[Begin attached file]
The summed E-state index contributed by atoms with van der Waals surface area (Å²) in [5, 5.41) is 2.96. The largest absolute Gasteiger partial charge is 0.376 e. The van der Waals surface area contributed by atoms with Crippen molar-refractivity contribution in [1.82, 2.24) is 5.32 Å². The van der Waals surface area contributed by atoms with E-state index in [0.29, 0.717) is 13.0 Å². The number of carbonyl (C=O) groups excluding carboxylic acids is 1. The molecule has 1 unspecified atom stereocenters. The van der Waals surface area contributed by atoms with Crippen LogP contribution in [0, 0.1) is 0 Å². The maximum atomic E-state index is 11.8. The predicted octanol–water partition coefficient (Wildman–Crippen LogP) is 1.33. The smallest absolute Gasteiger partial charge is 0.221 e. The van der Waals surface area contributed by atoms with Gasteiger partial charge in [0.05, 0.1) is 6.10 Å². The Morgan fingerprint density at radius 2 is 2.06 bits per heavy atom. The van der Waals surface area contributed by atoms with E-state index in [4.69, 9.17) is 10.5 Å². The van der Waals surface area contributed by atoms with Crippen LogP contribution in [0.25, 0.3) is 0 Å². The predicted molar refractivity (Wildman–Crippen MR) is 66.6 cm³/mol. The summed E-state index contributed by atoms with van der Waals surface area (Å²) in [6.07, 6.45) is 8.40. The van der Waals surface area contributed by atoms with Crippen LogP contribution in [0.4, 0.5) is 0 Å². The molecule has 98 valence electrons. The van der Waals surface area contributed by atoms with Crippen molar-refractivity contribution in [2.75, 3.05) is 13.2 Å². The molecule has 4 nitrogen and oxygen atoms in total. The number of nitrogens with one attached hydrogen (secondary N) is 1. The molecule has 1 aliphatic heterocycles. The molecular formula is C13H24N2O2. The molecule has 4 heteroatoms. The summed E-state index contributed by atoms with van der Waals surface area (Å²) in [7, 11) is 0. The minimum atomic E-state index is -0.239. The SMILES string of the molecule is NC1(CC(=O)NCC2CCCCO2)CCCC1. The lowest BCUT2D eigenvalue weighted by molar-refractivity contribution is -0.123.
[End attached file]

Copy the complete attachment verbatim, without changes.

The summed E-state index contributed by atoms with van der Waals surface area (Å²) in [5, 5.41) is 2.96. The largest absolute Gasteiger partial charge is 0.376 e. The van der Waals surface area contributed by atoms with Crippen molar-refractivity contribution in [1.82, 2.24) is 5.32 Å². The van der Waals surface area contributed by atoms with E-state index in [0.29, 0.717) is 13.0 Å². The number of carbonyl (C=O) groups excluding carboxylic acids is 1. The molecule has 1 unspecified atom stereocenters. The van der Waals surface area contributed by atoms with Crippen LogP contribution in [0, 0.1) is 0 Å². The maximum atomic E-state index is 11.8. The predicted octanol–water partition coefficient (Wildman–Crippen LogP) is 1.33. The smallest absolute Gasteiger partial charge is 0.221 e. The van der Waals surface area contributed by atoms with Gasteiger partial charge in [0.05, 0.1) is 6.10 Å². The Morgan fingerprint density at radius 2 is 2.06 bits per heavy atom. The van der Waals surface area contributed by atoms with E-state index in [4.69, 9.17) is 10.5 Å². The van der Waals surface area contributed by atoms with Crippen LogP contribution in [0.25, 0.3) is 0 Å². The predicted molar refractivity (Wildman–Crippen MR) is 66.6 cm³/mol. The summed E-state index contributed by atoms with van der Waals surface area (Å²) in [6.07, 6.45) is 8.40. The van der Waals surface area contributed by atoms with Crippen LogP contribution in [0.4, 0.5) is 0 Å². The molecule has 98 valence electrons. The van der Waals surface area contributed by atoms with Crippen molar-refractivity contribution in [2.75, 3.05) is 13.2 Å². The molecule has 4 nitrogen and oxygen atoms in total. The number of nitrogens with one attached hydrogen (secondary N) is 1. The molecule has 1 aliphatic heterocycles. The molecular formula is C13H24N2O2. The molecule has 4 heteroatoms. The summed E-state index contributed by atoms with van der Waals surface area (Å²) in [7, 11) is 0. The minimum atomic E-state index is -0.239. The SMILES string of the molecule is NC1(CC(=O)NCC2CCCCO2)CCCC1. The lowest BCUT2D eigenvalue weighted by molar-refractivity contribution is -0.123.